Partly, didn't want the motif (two moons, etc.) to become expected, or an obstacle to different nuances. I didn't want to be locked into something, in other words. For this book, as it happened, one secondary character, inspired by a real poet, had an intense (real world) identification with the moon in his life and art … and I thought off the top I'd use that to steer me away from the pattern of the previous few books. So that small element guided me to a different creative space.

6. I understand you prefer to write historical fantasies instead of claiming your novels contain the thoughts and feelings of a person who lived and breathed, but what was the impetus for the initial decision to do historical fantasy? Why “Tigana” after “The Fionavar Tapestry” and then “A Song For Arbonne?”

This one invites another speech - you are leading me into temptation! The short-short answer is I didn't want to write what I called a 'four volume trilogy' after finishing Fionavar. Those three books felt like what I had to say in that vein, and though it is often easier (and commercially wiser!) to repeat, I didn't want to do it. The segue towards Tigana and then even further to history with Arbonne wasn't formally planned or thought out (be wary of writers who claim all was premeditated when they look back!) … it grew organically, and I came to realize I had found a literary 'space' that suited me creatively and ethically.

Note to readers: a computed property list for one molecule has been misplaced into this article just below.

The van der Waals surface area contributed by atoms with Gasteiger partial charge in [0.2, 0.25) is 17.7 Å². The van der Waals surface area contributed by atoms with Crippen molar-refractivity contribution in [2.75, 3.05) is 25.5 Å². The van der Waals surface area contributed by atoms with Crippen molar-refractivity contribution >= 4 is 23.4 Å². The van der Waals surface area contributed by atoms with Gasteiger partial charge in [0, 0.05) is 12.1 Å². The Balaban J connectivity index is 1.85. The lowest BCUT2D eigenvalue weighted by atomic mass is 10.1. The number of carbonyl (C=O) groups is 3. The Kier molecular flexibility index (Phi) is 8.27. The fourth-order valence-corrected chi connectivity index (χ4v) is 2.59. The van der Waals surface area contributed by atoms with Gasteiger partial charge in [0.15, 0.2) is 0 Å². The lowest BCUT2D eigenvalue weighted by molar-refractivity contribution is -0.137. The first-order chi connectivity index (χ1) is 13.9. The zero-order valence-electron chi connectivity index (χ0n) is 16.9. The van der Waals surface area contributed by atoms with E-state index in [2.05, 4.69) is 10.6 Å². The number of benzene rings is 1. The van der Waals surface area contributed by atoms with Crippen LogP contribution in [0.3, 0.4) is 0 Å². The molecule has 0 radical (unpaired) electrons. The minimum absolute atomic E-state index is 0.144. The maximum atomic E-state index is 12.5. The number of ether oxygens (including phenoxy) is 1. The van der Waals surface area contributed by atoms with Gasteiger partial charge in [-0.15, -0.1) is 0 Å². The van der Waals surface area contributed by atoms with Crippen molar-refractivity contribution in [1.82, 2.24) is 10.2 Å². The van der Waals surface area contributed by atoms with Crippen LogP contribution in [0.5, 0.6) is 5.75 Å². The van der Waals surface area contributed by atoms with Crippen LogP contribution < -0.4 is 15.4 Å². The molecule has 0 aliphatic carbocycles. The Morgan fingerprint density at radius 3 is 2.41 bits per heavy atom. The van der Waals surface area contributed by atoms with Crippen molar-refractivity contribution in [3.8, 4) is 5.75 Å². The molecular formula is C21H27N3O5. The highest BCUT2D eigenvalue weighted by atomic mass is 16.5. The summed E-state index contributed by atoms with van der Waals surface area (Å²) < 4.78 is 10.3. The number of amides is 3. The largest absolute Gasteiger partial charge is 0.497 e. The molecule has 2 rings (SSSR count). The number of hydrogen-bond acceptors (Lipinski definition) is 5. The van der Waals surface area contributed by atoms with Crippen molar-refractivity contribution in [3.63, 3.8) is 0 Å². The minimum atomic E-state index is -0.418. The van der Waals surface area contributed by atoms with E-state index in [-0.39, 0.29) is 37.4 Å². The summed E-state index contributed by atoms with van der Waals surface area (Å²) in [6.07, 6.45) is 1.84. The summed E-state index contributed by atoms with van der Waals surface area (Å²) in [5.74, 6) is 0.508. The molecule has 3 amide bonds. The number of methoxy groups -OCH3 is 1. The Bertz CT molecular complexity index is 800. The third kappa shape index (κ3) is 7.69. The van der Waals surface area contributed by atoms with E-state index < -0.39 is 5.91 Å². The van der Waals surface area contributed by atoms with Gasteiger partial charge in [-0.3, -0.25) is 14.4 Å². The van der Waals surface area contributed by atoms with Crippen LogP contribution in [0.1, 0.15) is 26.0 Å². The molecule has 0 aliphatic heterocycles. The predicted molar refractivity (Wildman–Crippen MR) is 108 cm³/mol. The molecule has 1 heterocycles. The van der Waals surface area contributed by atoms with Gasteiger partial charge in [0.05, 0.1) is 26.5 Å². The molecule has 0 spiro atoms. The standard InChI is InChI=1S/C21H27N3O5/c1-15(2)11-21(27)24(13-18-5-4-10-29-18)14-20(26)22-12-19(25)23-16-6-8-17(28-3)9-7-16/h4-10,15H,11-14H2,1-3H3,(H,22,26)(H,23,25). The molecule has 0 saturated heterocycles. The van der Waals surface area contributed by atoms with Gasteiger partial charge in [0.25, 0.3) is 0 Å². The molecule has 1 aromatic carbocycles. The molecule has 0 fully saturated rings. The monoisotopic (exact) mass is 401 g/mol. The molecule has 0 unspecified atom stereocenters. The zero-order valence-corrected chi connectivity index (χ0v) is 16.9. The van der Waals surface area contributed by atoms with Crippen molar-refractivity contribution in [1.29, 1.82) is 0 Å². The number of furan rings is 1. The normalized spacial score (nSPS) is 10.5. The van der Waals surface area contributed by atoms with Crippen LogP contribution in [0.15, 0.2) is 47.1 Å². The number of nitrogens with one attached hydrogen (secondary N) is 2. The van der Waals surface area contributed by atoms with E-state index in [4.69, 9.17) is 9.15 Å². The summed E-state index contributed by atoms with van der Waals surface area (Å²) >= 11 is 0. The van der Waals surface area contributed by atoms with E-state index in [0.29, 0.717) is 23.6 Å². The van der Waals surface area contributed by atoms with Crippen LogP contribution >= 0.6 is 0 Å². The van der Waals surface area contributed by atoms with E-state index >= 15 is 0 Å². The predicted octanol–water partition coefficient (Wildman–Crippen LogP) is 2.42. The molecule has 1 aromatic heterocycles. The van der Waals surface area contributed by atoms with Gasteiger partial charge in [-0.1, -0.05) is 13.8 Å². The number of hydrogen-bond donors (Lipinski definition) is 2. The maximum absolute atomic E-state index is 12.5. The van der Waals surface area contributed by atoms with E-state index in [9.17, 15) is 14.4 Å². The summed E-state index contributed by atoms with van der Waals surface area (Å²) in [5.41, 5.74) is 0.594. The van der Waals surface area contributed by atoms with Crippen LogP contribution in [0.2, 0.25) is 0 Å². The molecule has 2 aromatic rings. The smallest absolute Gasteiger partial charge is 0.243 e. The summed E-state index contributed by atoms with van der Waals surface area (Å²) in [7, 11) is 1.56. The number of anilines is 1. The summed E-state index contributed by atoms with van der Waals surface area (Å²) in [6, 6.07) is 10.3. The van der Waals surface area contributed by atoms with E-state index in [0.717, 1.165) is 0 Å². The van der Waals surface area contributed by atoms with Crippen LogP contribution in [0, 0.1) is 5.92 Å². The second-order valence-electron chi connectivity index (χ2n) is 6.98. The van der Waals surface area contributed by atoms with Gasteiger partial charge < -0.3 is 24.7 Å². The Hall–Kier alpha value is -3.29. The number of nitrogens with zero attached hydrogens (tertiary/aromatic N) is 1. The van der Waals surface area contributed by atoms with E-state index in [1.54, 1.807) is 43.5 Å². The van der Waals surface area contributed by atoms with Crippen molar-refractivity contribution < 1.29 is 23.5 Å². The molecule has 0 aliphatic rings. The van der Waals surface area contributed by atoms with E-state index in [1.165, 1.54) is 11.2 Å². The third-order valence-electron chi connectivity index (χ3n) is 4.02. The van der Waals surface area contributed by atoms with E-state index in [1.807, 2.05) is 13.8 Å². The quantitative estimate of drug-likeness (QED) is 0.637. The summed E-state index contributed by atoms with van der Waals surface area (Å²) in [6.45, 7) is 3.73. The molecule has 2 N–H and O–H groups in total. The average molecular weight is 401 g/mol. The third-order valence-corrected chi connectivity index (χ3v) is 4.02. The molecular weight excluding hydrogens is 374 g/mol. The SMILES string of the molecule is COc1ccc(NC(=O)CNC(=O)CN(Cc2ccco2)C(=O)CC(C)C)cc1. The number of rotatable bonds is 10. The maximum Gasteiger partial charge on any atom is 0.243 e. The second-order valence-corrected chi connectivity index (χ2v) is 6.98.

7. You’ve written eleven novels of historical fantasy (and one book of poetry) and I’m curious if you’ve ever considered a different or additional genre? For instance, an historical mystery with or without fantastical elements.

Of course I have. One considers almost everything at some point or another (often when dodging the burden of getting back to a difficult chapter!). I may yet surface with a book of seafood recipes for you. Or a baseball novel. I'd enjoy that.

For more information on Mr. Kay's books and a wonderful forum where the author has candid discussions with fans, go to http://www.brightweavings.com/.

Finally, Mr. Kay was so generous with his responses, the remaining portion of this interview is posted on Victoria Dixon's blog.